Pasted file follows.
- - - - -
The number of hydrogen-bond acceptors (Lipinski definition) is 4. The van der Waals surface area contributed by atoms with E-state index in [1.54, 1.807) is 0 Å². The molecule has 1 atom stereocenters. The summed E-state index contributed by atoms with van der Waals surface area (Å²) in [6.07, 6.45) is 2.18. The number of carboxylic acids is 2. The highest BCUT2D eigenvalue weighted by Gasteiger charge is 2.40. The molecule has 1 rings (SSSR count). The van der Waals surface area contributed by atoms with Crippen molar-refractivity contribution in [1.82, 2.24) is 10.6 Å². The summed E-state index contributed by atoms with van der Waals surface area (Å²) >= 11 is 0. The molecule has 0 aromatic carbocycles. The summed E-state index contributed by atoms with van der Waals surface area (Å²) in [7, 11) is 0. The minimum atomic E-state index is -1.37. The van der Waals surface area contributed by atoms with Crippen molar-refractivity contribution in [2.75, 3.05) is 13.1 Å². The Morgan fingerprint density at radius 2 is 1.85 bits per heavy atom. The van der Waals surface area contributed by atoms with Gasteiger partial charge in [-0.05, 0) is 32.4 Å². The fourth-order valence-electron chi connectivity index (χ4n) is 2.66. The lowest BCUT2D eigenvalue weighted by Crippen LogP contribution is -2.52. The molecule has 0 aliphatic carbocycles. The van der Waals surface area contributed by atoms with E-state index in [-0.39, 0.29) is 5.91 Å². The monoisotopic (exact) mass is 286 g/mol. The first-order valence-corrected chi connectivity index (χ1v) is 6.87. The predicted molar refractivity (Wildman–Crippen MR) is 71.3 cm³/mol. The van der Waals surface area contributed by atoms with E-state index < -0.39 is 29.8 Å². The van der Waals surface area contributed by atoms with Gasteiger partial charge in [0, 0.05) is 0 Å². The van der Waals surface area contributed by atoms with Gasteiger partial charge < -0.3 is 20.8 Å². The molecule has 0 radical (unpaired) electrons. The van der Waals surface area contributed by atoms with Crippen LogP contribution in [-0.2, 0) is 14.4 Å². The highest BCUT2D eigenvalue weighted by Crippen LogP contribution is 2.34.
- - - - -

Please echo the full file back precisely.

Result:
The number of hydrogen-bond acceptors (Lipinski definition) is 4. The van der Waals surface area contributed by atoms with E-state index in [1.54, 1.807) is 0 Å². The molecule has 1 atom stereocenters. The summed E-state index contributed by atoms with van der Waals surface area (Å²) in [6.07, 6.45) is 2.18. The number of carboxylic acids is 2. The highest BCUT2D eigenvalue weighted by Gasteiger charge is 2.40. The molecule has 1 rings (SSSR count). The van der Waals surface area contributed by atoms with Crippen molar-refractivity contribution in [1.82, 2.24) is 10.6 Å². The summed E-state index contributed by atoms with van der Waals surface area (Å²) >= 11 is 0. The molecule has 0 aromatic carbocycles. The summed E-state index contributed by atoms with van der Waals surface area (Å²) in [7, 11) is 0. The minimum atomic E-state index is -1.37. The van der Waals surface area contributed by atoms with Crippen molar-refractivity contribution in [2.75, 3.05) is 13.1 Å². The Morgan fingerprint density at radius 2 is 1.85 bits per heavy atom. The van der Waals surface area contributed by atoms with Gasteiger partial charge in [-0.05, 0) is 32.4 Å². The fourth-order valence-electron chi connectivity index (χ4n) is 2.66. The lowest BCUT2D eigenvalue weighted by Crippen LogP contribution is -2.52. The molecule has 0 aliphatic carbocycles. The van der Waals surface area contributed by atoms with E-state index in [-0.39, 0.29) is 5.91 Å². The monoisotopic (exact) mass is 286 g/mol. The first-order valence-corrected chi connectivity index (χ1v) is 6.87. The predicted molar refractivity (Wildman–Crippen MR) is 71.3 cm³/mol. The van der Waals surface area contributed by atoms with E-state index < -0.39 is 29.8 Å². The van der Waals surface area contributed by atoms with Gasteiger partial charge in [0, 0.05) is 0 Å². The van der Waals surface area contributed by atoms with Gasteiger partial charge < -0.3 is 20.8 Å². The molecule has 0 radical (unpaired) electrons. The van der Waals surface area contributed by atoms with Crippen LogP contribution in [-0.2, 0) is 14.4 Å². The highest BCUT2D eigenvalue weighted by Crippen LogP contribution is 2.34.